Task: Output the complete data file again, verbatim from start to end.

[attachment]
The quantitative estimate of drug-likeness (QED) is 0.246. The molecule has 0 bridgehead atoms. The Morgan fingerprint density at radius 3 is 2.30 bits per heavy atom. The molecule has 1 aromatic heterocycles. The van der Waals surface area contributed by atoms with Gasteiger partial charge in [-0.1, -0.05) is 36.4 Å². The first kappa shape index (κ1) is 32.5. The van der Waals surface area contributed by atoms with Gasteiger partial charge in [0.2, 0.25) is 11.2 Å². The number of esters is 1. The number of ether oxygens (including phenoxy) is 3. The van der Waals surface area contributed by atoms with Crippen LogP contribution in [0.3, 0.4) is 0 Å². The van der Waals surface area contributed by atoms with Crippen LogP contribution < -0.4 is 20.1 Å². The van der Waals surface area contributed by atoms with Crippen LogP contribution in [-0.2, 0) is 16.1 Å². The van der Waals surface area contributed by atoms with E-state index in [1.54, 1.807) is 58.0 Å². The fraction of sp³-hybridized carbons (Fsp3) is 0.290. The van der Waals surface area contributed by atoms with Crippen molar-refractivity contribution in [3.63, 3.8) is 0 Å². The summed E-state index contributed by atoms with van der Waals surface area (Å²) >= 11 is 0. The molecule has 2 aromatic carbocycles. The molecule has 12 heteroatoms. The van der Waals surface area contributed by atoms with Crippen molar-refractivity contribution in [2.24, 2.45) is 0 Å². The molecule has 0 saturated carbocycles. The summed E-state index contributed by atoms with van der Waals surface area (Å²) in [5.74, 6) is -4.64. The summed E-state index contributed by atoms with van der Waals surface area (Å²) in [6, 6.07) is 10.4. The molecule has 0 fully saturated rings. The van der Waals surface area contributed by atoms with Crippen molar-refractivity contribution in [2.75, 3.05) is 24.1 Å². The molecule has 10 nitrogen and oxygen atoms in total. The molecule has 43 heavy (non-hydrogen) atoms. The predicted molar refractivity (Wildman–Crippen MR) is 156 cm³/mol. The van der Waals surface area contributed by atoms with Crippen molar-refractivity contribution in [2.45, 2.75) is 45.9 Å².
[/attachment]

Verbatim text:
The quantitative estimate of drug-likeness (QED) is 0.246. The molecule has 0 bridgehead atoms. The Morgan fingerprint density at radius 3 is 2.30 bits per heavy atom. The molecule has 1 aromatic heterocycles. The van der Waals surface area contributed by atoms with Gasteiger partial charge in [-0.1, -0.05) is 36.4 Å². The first kappa shape index (κ1) is 32.5. The van der Waals surface area contributed by atoms with Gasteiger partial charge in [0.2, 0.25) is 11.2 Å². The number of esters is 1. The number of ether oxygens (including phenoxy) is 3. The van der Waals surface area contributed by atoms with Crippen LogP contribution in [0.3, 0.4) is 0 Å². The van der Waals surface area contributed by atoms with Crippen LogP contribution < -0.4 is 20.1 Å². The van der Waals surface area contributed by atoms with Crippen LogP contribution in [-0.2, 0) is 16.1 Å². The van der Waals surface area contributed by atoms with E-state index in [1.54, 1.807) is 58.0 Å². The fraction of sp³-hybridized carbons (Fsp3) is 0.290. The van der Waals surface area contributed by atoms with Crippen molar-refractivity contribution in [3.63, 3.8) is 0 Å². The summed E-state index contributed by atoms with van der Waals surface area (Å²) >= 11 is 0. The molecule has 2 aromatic carbocycles. The molecule has 12 heteroatoms. The van der Waals surface area contributed by atoms with Crippen molar-refractivity contribution in [2.24, 2.45) is 0 Å². The molecule has 0 saturated carbocycles. The summed E-state index contributed by atoms with van der Waals surface area (Å²) in [5.74, 6) is -4.64. The summed E-state index contributed by atoms with van der Waals surface area (Å²) in [6, 6.07) is 10.4. The molecule has 0 fully saturated rings. The van der Waals surface area contributed by atoms with Crippen molar-refractivity contribution in [2.75, 3.05) is 24.1 Å². The molecule has 10 nitrogen and oxygen atoms in total. The molecule has 43 heavy (non-hydrogen) atoms. The predicted molar refractivity (Wildman–Crippen MR) is 156 cm³/mol. The van der Waals surface area contributed by atoms with Crippen molar-refractivity contribution in [2.45, 2.75) is 45.9 Å².